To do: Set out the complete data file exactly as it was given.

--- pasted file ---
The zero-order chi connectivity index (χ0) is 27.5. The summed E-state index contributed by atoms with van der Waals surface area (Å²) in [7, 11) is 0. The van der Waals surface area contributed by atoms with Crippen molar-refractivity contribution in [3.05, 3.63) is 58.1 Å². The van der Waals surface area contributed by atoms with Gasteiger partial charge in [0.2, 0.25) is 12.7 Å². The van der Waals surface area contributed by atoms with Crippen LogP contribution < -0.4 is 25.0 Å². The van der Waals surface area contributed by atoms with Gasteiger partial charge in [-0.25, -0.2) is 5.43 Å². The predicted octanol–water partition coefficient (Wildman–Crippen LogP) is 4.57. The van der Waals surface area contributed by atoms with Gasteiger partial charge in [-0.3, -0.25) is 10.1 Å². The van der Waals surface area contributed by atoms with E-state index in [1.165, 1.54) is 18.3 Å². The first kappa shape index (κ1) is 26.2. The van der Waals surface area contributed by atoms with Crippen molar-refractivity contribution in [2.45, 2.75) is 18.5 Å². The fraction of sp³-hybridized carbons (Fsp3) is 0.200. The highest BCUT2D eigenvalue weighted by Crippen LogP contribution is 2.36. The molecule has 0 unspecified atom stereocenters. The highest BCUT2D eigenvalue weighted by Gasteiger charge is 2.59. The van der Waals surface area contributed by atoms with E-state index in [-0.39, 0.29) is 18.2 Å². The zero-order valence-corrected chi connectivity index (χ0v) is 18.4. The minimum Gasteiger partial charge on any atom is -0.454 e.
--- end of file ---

The zero-order chi connectivity index (χ0) is 27.5. The summed E-state index contributed by atoms with van der Waals surface area (Å²) in [7, 11) is 0. The van der Waals surface area contributed by atoms with Crippen molar-refractivity contribution in [3.05, 3.63) is 58.1 Å². The van der Waals surface area contributed by atoms with Gasteiger partial charge in [0.2, 0.25) is 12.7 Å². The van der Waals surface area contributed by atoms with Crippen LogP contribution < -0.4 is 25.0 Å². The van der Waals surface area contributed by atoms with Gasteiger partial charge in [-0.25, -0.2) is 5.43 Å². The predicted octanol–water partition coefficient (Wildman–Crippen LogP) is 4.57. The van der Waals surface area contributed by atoms with Gasteiger partial charge in [-0.3, -0.25) is 10.1 Å². The van der Waals surface area contributed by atoms with E-state index in [1.165, 1.54) is 18.3 Å². The first kappa shape index (κ1) is 26.2. The van der Waals surface area contributed by atoms with Crippen molar-refractivity contribution in [2.45, 2.75) is 18.5 Å². The fraction of sp³-hybridized carbons (Fsp3) is 0.200. The highest BCUT2D eigenvalue weighted by Crippen LogP contribution is 2.36. The molecule has 0 unspecified atom stereocenters. The highest BCUT2D eigenvalue weighted by Gasteiger charge is 2.59. The van der Waals surface area contributed by atoms with E-state index in [-0.39, 0.29) is 18.2 Å². The zero-order valence-corrected chi connectivity index (χ0v) is 18.4. The minimum Gasteiger partial charge on any atom is -0.454 e.